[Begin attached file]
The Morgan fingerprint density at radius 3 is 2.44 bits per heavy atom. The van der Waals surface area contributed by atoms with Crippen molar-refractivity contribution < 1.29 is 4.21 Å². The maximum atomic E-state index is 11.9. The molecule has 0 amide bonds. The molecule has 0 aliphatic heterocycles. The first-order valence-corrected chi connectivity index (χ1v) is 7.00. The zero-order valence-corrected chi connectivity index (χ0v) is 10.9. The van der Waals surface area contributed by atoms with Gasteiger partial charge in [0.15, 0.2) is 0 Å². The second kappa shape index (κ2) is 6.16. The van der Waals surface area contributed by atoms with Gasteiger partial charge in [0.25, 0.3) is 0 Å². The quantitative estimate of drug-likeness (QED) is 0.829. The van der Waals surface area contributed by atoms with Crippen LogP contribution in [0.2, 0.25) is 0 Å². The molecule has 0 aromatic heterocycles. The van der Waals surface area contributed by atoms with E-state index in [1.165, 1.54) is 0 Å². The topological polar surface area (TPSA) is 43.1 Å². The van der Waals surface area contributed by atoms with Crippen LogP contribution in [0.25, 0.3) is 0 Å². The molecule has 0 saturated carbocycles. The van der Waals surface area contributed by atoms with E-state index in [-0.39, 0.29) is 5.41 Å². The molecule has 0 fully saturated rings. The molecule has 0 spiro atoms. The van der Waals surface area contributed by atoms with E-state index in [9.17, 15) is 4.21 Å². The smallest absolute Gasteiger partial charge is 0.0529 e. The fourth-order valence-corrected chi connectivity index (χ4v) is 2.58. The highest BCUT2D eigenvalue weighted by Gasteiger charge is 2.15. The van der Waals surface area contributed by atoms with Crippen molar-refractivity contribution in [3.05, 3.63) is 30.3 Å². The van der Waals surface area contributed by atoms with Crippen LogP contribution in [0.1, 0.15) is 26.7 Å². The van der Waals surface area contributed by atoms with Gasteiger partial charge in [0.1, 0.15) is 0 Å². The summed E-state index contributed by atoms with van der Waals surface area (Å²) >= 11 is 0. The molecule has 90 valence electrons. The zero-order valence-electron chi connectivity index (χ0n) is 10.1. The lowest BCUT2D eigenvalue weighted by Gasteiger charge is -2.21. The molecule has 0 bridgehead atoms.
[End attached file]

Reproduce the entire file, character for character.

The Morgan fingerprint density at radius 3 is 2.44 bits per heavy atom. The van der Waals surface area contributed by atoms with Crippen molar-refractivity contribution < 1.29 is 4.21 Å². The maximum atomic E-state index is 11.9. The molecule has 0 amide bonds. The molecule has 0 aliphatic heterocycles. The first-order valence-corrected chi connectivity index (χ1v) is 7.00. The zero-order valence-corrected chi connectivity index (χ0v) is 10.9. The van der Waals surface area contributed by atoms with Gasteiger partial charge in [0.15, 0.2) is 0 Å². The second kappa shape index (κ2) is 6.16. The van der Waals surface area contributed by atoms with Gasteiger partial charge in [0.25, 0.3) is 0 Å². The quantitative estimate of drug-likeness (QED) is 0.829. The van der Waals surface area contributed by atoms with Crippen LogP contribution in [0.2, 0.25) is 0 Å². The molecule has 0 aromatic heterocycles. The van der Waals surface area contributed by atoms with E-state index in [1.165, 1.54) is 0 Å². The topological polar surface area (TPSA) is 43.1 Å². The van der Waals surface area contributed by atoms with Crippen LogP contribution in [0.25, 0.3) is 0 Å². The molecule has 0 saturated carbocycles. The van der Waals surface area contributed by atoms with E-state index in [-0.39, 0.29) is 5.41 Å². The molecule has 0 fully saturated rings. The molecule has 0 spiro atoms. The van der Waals surface area contributed by atoms with E-state index in [9.17, 15) is 4.21 Å². The smallest absolute Gasteiger partial charge is 0.0529 e. The fourth-order valence-corrected chi connectivity index (χ4v) is 2.58. The highest BCUT2D eigenvalue weighted by Gasteiger charge is 2.15. The van der Waals surface area contributed by atoms with Crippen molar-refractivity contribution in [3.05, 3.63) is 30.3 Å². The van der Waals surface area contributed by atoms with Crippen LogP contribution in [0.1, 0.15) is 26.7 Å². The van der Waals surface area contributed by atoms with Gasteiger partial charge in [0.1, 0.15) is 0 Å². The summed E-state index contributed by atoms with van der Waals surface area (Å²) >= 11 is 0. The molecule has 90 valence electrons. The zero-order valence-electron chi connectivity index (χ0n) is 10.1. The lowest BCUT2D eigenvalue weighted by Gasteiger charge is -2.21. The molecule has 0 bridgehead atoms.